The North Atlantic Treaty Organisation, known as NATO, is a military alliance made up of nations across Europe and North America.
Formed in the aftermath of the Second World War in 1949, NATO's original goals were to secure peace in Europe, promote cooperation among its members and to counter the threat posed by the Soviet Union.
Although NATO was formed in response to the developing Cold War, it has since remained a key part of international defence and security, and remains the largest peacetime military alliance in the world.
How Does NATO Operate?
All members agree to mutual defence in response to an enemy attack.
"An attack against one ally is considered as an attack against all allies," as the principle goes.
NATO does not have its own armed forces, but rather coordinates each member nation contributing their own forces, which together are hoped to add up to more than the sum of their parts.
After the fall of the Berlin Wall in 1989 and the subsequent end of the Cold War after the fall of the Soviet Union in 1991, the purpose of NATO was called into question.
But the new era ushered in new threats, and NATO's original remit has now expanded.
These include instability on NATO's eastern and southern borders, terrorism, the proliferation of weapons of mass destruction (WMD), space, cyber attacks, threats to energy supplies and the security threats posed by global warming.
But its main principle has remained the collective defence of its members.
There are currently 20,000 military personnel engaged in NATO operations and missions around the globe.
NATO forces have previously fought on combat operations in places including Bosnia and Herzegovina and Afghanistan.
According to recent NATO estimates, the US leads the way in terms of troop numbers, followed by Turkey, France, Germany and Italy.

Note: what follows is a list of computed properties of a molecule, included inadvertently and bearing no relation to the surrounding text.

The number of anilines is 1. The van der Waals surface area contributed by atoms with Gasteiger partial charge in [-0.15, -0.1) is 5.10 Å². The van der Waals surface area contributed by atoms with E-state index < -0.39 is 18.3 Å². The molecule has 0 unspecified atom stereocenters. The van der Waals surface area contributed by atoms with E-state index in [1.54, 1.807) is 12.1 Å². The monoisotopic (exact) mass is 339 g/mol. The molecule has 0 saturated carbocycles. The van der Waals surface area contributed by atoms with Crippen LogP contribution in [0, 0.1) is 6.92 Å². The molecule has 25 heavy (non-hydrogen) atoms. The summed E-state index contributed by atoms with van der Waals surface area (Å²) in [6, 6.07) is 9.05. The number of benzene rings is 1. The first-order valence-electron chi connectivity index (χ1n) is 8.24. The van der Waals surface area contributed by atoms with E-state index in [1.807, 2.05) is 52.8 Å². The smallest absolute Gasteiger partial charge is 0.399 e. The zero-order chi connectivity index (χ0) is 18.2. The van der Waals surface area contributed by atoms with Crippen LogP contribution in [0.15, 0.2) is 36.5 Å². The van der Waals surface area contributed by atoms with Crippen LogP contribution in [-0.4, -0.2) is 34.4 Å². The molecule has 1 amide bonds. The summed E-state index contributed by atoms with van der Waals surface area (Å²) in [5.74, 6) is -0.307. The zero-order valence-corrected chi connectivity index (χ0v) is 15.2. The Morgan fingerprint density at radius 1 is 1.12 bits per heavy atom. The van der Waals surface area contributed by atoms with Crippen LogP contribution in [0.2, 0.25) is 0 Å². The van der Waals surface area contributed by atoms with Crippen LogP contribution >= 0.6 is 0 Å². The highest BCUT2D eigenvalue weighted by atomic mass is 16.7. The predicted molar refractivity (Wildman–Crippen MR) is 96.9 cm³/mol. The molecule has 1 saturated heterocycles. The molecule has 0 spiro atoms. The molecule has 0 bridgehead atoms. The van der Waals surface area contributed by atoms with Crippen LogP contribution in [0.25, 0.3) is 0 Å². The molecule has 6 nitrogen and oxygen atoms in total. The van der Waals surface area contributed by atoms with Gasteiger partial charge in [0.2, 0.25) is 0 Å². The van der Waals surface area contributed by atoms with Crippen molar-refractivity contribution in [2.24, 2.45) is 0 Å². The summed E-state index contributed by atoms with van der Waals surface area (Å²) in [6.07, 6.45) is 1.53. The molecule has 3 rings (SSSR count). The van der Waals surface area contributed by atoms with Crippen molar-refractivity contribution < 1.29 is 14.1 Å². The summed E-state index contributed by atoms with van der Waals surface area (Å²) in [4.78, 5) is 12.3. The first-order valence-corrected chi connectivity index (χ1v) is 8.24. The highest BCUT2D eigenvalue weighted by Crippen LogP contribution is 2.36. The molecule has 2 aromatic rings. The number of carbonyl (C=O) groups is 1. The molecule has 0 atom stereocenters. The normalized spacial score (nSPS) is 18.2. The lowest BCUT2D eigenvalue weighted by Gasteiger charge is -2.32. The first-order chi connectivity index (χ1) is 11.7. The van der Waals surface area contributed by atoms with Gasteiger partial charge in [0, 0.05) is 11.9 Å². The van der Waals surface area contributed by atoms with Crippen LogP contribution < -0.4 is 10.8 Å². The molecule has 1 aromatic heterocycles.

How Is NATO Funded?
NATO sets its members a target of spending at least 2% of their GDP on defence.
Previously, the failure of many nations to hit that target has led to some leaders questioning the alliance's effectiveness.
Throughout his first presidential campaign, former US President Donald Trump called the alliance "obsolete" and continued to criticise it during his time in the White House.
In the past, Mr Trump even threatened to pull the US – the alliance's biggest contributor by far – out of NATO.
France has also voiced concern over NATO's direction, with the country's president Emmanuel Macron saying the European Union must step up to avoid the alliance's "brain death".
However, new US President Joe Biden vowed to restore America's relationship with the alliance during his presidential campaign.
According to NATO estimates, only 11 member states, including the UK, contribute the desired 2% of annual GDP to defence.
Recent estimate figures showed that the US, Greece, Estonia, Poland, Latvia, Lithuania, Romania, France, Norway and the Slovak Republic contributed at least the 2% target.
Nations, such as Germany and Canada, however, are currently failing to meet the guideline spend.
Cover image: PA.